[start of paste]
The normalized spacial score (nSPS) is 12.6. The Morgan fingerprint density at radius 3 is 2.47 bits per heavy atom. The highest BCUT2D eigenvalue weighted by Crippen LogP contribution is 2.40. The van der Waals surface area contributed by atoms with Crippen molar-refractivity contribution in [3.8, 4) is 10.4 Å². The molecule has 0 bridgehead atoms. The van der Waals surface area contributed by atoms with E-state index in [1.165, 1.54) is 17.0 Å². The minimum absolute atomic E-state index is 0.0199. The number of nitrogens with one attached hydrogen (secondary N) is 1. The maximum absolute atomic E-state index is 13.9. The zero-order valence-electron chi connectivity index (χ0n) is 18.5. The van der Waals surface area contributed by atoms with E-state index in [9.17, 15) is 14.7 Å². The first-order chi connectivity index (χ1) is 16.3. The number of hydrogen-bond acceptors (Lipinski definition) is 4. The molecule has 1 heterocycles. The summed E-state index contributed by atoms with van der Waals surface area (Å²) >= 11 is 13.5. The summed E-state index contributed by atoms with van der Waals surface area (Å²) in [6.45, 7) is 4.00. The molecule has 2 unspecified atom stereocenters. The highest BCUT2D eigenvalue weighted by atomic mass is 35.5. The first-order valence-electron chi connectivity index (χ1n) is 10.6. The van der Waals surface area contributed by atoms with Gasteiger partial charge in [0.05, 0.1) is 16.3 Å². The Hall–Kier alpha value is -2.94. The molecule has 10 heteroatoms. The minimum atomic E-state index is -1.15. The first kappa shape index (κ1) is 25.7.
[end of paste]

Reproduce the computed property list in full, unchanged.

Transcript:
The normalized spacial score (nSPS) is 12.6. The Morgan fingerprint density at radius 3 is 2.47 bits per heavy atom. The highest BCUT2D eigenvalue weighted by Crippen LogP contribution is 2.40. The van der Waals surface area contributed by atoms with Crippen molar-refractivity contribution in [3.8, 4) is 10.4 Å². The molecule has 0 bridgehead atoms. The van der Waals surface area contributed by atoms with E-state index in [1.165, 1.54) is 17.0 Å². The minimum absolute atomic E-state index is 0.0199. The number of nitrogens with one attached hydrogen (secondary N) is 1. The maximum absolute atomic E-state index is 13.9. The zero-order valence-electron chi connectivity index (χ0n) is 18.5. The van der Waals surface area contributed by atoms with E-state index in [9.17, 15) is 14.7 Å². The first-order chi connectivity index (χ1) is 16.3. The number of hydrogen-bond acceptors (Lipinski definition) is 4. The molecule has 1 heterocycles. The summed E-state index contributed by atoms with van der Waals surface area (Å²) >= 11 is 13.5. The summed E-state index contributed by atoms with van der Waals surface area (Å²) in [6.45, 7) is 4.00. The molecule has 2 unspecified atom stereocenters. The highest BCUT2D eigenvalue weighted by atomic mass is 35.5. The first-order valence-electron chi connectivity index (χ1n) is 10.6. The van der Waals surface area contributed by atoms with Gasteiger partial charge in [0.05, 0.1) is 16.3 Å². The Hall–Kier alpha value is -2.94. The molecule has 10 heteroatoms. The minimum atomic E-state index is -1.15. The first kappa shape index (κ1) is 25.7.